Terrain for the battle featured, two difficult hills, two woods and one fortified village to be placed on a game board of 120cm x 80cm.



From their position near the fortified village of Cozala, the rebel alliance could view the deployment of the Sassanid host. Taking a central position were the asavaran cavalry forming two lines with vast number of infantry forming on either flank. And lastly, in the gap, between infantry and cavalry, the dreaded elephants moved into position to complete the Sassanid deployment.

In comparison, the rebel line looked extremely vulnerable as their cavalry were not as well armoured and their infantry were outnumbered.

Despite the odds, the Armenian infantry on the left set off to perform the impossible and seized the hill overlooking the Sassanid right while the Sassanid infantry were engaged to their front. On the Armenian right, a similar action took place, holding the Sassanid advance at bay. 

Both flanks thoroughly engaged, the Sassanid seized the moment to launch the asavaran cavalry against the Armenian center.

After destroying half the Sassanid infantry on the left, the Armenians found themselves cut off and surrounded by Sassanid cavalry. The situation looked grim as no help would be forthcoming,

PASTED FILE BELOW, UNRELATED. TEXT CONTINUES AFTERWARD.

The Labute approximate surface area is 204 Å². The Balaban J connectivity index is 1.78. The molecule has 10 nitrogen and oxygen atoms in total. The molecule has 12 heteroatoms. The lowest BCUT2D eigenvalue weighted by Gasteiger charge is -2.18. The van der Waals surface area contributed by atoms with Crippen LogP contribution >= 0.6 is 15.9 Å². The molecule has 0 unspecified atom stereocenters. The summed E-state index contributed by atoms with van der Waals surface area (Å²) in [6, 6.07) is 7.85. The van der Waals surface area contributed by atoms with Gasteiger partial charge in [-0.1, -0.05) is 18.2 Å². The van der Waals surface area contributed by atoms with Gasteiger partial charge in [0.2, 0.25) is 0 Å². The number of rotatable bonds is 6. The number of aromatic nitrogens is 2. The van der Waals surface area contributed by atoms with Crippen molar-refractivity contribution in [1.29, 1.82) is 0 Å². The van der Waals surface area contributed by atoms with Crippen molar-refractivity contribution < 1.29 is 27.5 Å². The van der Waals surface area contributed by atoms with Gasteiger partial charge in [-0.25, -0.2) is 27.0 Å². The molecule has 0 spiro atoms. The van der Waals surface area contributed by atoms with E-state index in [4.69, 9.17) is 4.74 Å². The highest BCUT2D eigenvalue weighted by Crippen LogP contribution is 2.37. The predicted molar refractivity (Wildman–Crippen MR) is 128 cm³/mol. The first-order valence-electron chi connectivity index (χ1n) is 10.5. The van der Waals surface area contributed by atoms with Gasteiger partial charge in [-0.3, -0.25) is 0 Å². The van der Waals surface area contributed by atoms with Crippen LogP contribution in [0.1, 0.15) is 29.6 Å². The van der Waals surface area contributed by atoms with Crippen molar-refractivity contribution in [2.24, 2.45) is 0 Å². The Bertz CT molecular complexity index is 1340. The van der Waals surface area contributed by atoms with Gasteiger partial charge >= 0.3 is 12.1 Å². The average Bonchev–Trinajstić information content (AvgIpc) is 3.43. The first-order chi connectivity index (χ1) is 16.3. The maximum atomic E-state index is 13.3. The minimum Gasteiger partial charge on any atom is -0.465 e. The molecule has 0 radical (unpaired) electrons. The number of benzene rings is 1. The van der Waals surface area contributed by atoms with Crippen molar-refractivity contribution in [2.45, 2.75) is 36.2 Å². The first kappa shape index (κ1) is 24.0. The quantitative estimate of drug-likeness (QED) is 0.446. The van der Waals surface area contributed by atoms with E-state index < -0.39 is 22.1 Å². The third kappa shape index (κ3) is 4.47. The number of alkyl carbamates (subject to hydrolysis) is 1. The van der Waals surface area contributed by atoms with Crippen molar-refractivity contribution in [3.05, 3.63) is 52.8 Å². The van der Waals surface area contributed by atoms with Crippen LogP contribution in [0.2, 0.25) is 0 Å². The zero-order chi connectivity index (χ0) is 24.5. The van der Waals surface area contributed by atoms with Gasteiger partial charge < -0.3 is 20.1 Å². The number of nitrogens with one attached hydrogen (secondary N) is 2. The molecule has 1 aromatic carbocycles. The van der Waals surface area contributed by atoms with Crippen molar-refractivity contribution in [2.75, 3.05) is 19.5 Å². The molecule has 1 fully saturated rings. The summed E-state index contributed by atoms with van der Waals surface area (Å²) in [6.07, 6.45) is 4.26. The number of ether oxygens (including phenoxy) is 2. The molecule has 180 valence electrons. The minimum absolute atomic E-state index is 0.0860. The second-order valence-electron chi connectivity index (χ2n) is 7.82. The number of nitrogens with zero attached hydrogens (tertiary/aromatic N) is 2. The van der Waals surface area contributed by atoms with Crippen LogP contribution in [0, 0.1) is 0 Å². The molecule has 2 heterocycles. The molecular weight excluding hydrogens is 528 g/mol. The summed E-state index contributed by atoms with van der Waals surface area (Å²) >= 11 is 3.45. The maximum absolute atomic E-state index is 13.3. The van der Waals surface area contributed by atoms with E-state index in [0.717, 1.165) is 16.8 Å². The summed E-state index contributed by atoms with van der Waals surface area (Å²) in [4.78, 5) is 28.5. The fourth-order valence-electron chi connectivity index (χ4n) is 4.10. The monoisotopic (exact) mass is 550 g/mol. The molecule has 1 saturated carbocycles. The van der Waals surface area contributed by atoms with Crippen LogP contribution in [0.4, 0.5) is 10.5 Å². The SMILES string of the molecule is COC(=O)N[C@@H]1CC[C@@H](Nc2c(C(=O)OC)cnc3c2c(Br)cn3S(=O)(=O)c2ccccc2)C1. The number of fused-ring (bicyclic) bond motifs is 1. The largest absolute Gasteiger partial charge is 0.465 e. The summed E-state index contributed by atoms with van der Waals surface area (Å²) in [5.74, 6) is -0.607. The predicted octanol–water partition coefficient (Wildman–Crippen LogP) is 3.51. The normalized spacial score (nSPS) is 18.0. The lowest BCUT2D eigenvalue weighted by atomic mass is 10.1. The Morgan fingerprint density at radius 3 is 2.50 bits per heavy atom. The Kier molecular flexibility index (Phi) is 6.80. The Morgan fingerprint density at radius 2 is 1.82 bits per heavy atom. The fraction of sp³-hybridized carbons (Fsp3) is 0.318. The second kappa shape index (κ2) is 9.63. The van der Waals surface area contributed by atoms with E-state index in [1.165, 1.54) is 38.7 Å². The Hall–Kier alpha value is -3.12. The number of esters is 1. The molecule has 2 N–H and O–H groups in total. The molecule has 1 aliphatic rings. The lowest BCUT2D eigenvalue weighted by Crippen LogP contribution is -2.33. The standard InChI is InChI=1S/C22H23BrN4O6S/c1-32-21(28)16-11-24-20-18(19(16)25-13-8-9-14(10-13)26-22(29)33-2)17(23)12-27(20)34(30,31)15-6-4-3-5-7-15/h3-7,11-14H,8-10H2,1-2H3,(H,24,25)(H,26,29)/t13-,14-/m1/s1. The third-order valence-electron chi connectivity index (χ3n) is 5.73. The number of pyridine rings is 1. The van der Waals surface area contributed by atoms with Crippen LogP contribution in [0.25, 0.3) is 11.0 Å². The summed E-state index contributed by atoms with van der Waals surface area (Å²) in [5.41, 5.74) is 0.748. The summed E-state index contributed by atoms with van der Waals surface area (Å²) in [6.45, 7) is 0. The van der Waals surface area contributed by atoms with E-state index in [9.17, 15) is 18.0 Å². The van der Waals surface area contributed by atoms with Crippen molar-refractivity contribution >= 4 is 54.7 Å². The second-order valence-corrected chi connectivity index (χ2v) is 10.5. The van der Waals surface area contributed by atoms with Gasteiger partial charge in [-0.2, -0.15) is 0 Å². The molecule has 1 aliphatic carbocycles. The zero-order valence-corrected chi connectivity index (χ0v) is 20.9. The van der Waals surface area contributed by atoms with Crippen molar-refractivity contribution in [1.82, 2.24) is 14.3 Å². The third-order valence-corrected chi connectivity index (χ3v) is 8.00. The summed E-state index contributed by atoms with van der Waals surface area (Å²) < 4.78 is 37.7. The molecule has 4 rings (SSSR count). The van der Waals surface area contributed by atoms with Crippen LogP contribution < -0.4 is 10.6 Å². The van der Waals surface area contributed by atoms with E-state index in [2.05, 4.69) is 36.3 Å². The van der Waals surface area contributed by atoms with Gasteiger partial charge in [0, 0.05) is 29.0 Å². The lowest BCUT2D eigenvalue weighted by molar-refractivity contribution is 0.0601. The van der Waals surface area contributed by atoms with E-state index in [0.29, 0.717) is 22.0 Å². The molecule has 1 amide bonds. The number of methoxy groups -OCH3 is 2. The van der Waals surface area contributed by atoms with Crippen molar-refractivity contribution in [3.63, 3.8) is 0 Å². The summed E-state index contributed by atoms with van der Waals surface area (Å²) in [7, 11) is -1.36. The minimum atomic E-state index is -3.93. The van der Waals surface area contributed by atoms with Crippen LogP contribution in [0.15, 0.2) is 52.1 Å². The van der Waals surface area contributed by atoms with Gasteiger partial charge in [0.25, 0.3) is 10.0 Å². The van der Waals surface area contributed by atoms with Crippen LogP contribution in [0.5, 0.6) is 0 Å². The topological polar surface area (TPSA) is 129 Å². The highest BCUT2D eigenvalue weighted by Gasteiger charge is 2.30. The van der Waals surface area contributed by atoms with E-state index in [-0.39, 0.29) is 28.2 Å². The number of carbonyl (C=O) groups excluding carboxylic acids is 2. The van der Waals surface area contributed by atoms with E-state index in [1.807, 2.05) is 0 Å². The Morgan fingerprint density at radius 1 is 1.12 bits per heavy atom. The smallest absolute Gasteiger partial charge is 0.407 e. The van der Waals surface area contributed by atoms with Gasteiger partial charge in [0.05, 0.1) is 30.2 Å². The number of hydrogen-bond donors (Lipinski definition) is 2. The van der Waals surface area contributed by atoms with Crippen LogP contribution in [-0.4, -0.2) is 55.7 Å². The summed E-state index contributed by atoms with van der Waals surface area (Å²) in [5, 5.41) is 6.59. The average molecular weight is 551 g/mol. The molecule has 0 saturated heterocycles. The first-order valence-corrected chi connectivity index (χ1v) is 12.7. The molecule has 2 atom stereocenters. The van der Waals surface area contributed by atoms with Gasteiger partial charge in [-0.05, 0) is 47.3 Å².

Rebel resistance collapsed after two hours of fighting (8 turns), leaving the infantry to seek refuge among the hills and the cavalry to flee north. An 8 – 3 victory for Sassan.

“Play it again, Sam”

Too good to pass up, the battle was re-played using the same terrain, but armies exchanging deployment areas. Armenia kept their battle formation while Sassan made minor changes to accommodate the restricted terrain and the Armenian defended village. The game developed into a nail-biter as both sides reached break point (8 – 8) on turn nine. A fortuitous pip score for Armenia tipped the scale to end the battle with a 10 – 8 victory for the rebels.